We then put the name “Tormex” into our parallel investigation, and a businessman from Focsani (Romania) saw it on our site and contacted us, saying “Look, this Tormex company, I am in a litigation with them. And I'd be very interested in talking to you.” So we got in touch with him, and it turned out that he was scammed out of half a million US dollars by Tormex. There was a court case in the Republic of Moldova, in Chi?in?you, and we could access the records of this case, which included all the banking records of Tormex. Although the company was based in New Zealand, it had bank accounts in Riga (Latvia). The police in Moldova subpoenaed these bank records – a few years’ worth of transactions –so they were now accessible to us, through the records of the court case. More than 600 million Euros had passed through this account: big money.

What was interesting about Tormex was that, like the other companies in the network, on paper it was owned by a person who was not even aware that he “owned” this company. By tracking through this register of one company’s transactions, we were able to discover links to other companies that were involved in crime, which is how we were ultimately able to expose the Proxy Platform, where hundreds of millions, if not billions, were laundered.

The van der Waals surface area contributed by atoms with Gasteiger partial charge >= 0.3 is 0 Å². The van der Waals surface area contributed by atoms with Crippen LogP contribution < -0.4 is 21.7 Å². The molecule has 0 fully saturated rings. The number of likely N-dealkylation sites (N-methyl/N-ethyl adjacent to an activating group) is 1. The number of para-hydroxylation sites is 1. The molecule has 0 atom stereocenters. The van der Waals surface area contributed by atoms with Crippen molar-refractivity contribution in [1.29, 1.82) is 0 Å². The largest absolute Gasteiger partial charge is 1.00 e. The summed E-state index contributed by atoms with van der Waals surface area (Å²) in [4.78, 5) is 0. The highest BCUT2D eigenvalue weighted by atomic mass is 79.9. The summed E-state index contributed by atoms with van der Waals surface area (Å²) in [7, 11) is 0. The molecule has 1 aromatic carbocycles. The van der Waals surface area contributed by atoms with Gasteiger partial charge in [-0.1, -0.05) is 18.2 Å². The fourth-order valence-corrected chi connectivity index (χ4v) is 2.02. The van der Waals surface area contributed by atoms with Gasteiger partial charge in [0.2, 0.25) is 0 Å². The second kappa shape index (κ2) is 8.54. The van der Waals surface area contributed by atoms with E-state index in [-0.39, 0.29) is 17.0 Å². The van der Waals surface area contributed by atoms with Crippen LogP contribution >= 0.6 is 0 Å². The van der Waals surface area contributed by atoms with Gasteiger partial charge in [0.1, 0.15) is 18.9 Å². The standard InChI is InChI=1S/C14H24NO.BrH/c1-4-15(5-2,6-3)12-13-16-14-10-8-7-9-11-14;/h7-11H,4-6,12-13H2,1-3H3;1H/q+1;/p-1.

Tormex was just one of the companies in this maze. We were also able to track down the money, working with reporters in Russia, Latvia, Ukraine – even in New Zealand – as well as in Romania and other countries. Ourselves, we only used parts of these banking records, but we posted them online so that other people would also be able to use them ¬– crowd sourcing again.

A story broke in Austria about some of those companies. Quite a few reporters from other countries are still contacting us, because they found that the names of these companies were connected to businesses in their countries. This is why such an approach is so valuable: we exposed a huge network and we published a few good stories, but the value of the information goes beyond what we were able to process, because, for example, we may not have the relevant local knowledge. I can’t tell if a company is active in Papua New Guinea; it’s up to someone from there to Google it and make the local connections.